CHUTNEY, or Chutnee (Hindustani chatni), a relish or seasoning of Indian origin, used as a condiment. It is prepared from sweet fruits such as mangoes, raisins, &c., with acid flavouring from tamarinds, lemons, limes and sour herbs, and with a hot seasoning of chillies, cayenne pepper and spices.


CHUVASHES, or Tchuvashes, a tribe found in eastern Russia. They form about one-fourth of the population of the government of Kazan, and live in scattered communities throughout the governments of Simbirsk, Samara, Saratov, Orenburg and Perm. They have been identified with the Burtasses of the Arab geographers, and many authorities think they are the descendants of the ancient Bolgars. In general they physically resemble the Finns, being round-headed, flat-featured and light-eyed, but they have been affected by long association with the Tatar element. In dress they are thoroughly Russianized, and they are nominally Christians, though they cling to many of the Old Shamanistic practices. They number some half a million. Their language belongs to the Tatar or Turkish group, but has been strongly influenced by the Finno-Ugrian idioms spoken round it.

See Schott, De Lingua Tschuwaschorum (Berlin, 1841).


CIALDINI, ENRICO (1811–1892), Italian soldier, politician and diplomatist, was born at Castelvetro, in Modena, on the 10th of August 1811. In 1831 he took part in the insurrection at Modena, fleeing afterwards to Paris, whence he proceeded to Spain to fight against the Carlists. Returning to Italy in 1848, he commanded a regiment at the battle of Novara. In 1859 he organized the Alpine Brigade, fought at Palestro at the head of the 4th Division, and in the following year invaded the Marches, won the battle of Castelfidardo, took Ancona, and subsequently directed the siege of Gaeta. For these services he was created duke of Gaeta by the king, and was assigned a pension of 10,000 lire by parliament. In 1861 his intervention envenomed the Cavour-Garibaldi dispute, royal mediation alone preventing a duel between him and Garibaldi. Placed in command of the troops sent to oppose the Garibaldian expedition of 1862, he defeated Garibaldi at Aspromonte. Between 1862 and 1866 he held the position of lieutenant-royal at Naples, and in 1864 was created senator. On the outbreak of the war of 1866 he resumed command of an army corps, but dissensions between him and La Marmora prejudiced the issue of the campaign and contributed to the defeat of Custozza. After the war he refused the command of the General Staff, which he wished to render independent of the war office. In 1867 he attempted unsuccessfully to form a cabinet sufficiently strong to prevent the threatened Garibaldian incursion into the papal states, and two years later failed in a similar attempt, through disagreement with Lanza concerning the army estimates. On the 3rd of August 1870 he pleaded in favour of Italian intervention in aid of France, a circumstance which enhanced his influence when in July 1876 he replaced Nigra as ambassador to the French Republic. This position he held until 1882, when he resigned on account of the publication by Mancini of a despatch in which he had complained of arrogant treatment by M. Waddington. He died at Leghorn, on the 8th of September 1892.  (H. W. S.)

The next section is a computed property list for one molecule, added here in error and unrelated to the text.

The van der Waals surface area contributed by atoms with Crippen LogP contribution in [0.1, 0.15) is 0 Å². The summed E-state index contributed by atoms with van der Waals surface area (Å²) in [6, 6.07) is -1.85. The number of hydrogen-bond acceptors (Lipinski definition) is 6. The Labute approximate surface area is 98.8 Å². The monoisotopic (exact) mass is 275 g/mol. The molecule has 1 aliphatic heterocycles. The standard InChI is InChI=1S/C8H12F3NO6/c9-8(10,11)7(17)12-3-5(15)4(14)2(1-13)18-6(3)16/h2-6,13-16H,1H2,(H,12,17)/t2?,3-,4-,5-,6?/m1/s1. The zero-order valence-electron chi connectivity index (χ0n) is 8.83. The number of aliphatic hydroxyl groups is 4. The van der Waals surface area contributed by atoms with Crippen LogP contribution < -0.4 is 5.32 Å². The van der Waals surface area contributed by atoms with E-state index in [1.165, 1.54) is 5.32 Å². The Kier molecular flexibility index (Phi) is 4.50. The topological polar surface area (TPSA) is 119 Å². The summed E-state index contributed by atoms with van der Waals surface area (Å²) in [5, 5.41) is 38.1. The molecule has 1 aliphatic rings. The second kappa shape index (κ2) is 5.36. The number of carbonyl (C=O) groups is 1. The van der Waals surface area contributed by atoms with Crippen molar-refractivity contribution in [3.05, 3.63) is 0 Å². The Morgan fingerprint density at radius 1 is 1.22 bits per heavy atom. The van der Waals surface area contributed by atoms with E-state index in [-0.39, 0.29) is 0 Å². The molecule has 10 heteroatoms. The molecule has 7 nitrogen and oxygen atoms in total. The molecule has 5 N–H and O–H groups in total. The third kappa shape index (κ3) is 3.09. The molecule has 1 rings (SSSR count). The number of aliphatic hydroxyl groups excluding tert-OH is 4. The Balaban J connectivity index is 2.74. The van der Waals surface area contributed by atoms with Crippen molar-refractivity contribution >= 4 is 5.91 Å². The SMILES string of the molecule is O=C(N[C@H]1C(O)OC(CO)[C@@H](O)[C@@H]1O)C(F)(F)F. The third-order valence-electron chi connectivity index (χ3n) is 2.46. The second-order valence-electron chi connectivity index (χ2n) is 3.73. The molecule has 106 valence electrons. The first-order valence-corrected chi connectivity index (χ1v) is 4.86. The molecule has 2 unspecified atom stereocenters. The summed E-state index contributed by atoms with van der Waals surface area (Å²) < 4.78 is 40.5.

CIBBER (or Cibert), CAIUS GABRIEL (1630–1700), Danish sculptor, was born at Flensburg. He was the son of the king’s cabinetmaker, and was sent to Rome at the royal charge while yet a youth. He came to England during the Protectorate, or during the first, years of the Restoration. Besides the famous statues of Melancholy and Raving Madness (“great Cibber’s brazen brainless brothers”), now at South Kensington, Cibber produced the bas-reliefs round the monument on Fish Street Hill.. The several kings of England and the Sir Thomas Gresham executed by him for the Royal Exchange were destroyed with the building itself in 1838. Cibber was long employed by the fourth earl of Devonshire, and many fine specimens of his work are to be seen at Chatsworth. Under that nobleman he took up arms in 1688 for William of Orange, and was appointed in return carver to the